Pediatric Concussion Assessment of Rest and Exertion (PedCARE); a Randomized Controlled Trial
- Concussion is an injury to the brain from a blow or shaking of the head. Concussion rates in children have quadrupled since 2003, representing approximately 30,000 doctor visits/year in Ontario. Research has shown that children are at higher risk of sustaining a concussion than adults and take longer to recover.
- Physical symptoms (headache, nausea, dizziness), memory and concentration problems, and emotional/behaviour changes are common after a concussion. Disturbingly, one-third of children who sustain a concussion experience these symptoms for months, and some even for years. When symptoms last at least one month, it is known as Persistent post-Concussion Symptoms (PCS). PCS has tremendous negative effects on quality of life and can affect school attendance and performance, and reduce social contact with friends and peers due to removal from sports and recreational activities. In teens, Persistent post-Concussion Symptoms may increase the risk for drug and alcohol abuse, the risk for long-term mental health problems and suicide.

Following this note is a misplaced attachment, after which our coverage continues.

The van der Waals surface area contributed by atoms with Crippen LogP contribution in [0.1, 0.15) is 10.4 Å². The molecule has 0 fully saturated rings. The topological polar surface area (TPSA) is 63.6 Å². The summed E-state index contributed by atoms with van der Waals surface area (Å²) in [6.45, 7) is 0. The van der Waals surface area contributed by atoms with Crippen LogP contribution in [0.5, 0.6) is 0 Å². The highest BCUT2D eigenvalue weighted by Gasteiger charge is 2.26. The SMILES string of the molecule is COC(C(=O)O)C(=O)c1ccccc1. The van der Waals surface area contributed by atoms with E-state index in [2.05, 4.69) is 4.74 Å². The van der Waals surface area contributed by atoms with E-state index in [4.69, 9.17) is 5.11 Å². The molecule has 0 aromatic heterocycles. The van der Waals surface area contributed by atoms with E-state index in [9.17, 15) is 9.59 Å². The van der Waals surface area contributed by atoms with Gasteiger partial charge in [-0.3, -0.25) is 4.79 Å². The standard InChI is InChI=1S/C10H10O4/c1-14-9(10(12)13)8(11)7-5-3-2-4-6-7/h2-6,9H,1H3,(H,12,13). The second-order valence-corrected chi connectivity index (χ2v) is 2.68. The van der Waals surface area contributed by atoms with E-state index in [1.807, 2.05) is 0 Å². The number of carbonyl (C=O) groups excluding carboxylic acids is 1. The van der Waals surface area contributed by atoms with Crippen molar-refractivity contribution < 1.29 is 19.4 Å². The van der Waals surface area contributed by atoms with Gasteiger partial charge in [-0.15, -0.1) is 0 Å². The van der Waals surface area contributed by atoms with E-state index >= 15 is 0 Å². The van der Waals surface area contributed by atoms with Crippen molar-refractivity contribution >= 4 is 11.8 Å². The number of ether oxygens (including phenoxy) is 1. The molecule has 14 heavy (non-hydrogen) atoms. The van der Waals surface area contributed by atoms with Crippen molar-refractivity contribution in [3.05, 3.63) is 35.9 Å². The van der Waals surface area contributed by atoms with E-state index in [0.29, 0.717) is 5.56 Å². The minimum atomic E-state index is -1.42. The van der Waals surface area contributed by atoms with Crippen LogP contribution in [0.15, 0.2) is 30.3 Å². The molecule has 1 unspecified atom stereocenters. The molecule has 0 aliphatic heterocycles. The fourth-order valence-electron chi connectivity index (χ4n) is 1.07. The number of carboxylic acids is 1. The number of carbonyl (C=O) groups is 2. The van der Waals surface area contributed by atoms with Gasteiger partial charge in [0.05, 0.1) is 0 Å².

- In the hope of preventing this condition, current concussion management calls for both physical and mental rest. However, recent research suggests that too much rest may delay the brain’s recovery. Restarting physical activity early has proven physical and mental benefits in many other conditions such as stroke (a severe brain injury). Although this may also be true for concussion, it has not yet been studied.
- Research is urgently needed to determine the ideal balance of physical rest and exertion. This project will examine whether restarting exercise (beginning with a walking program) at three days following a concussion is associated with better recovery compared to current protocols. It is believed that earlier physical activity in children after concussion may reduce the risk of PCS, result in better quality of life, and a successful return to school and sports performance.
Patient engagement in pediatric concussion research, CMAJ November 07, 2018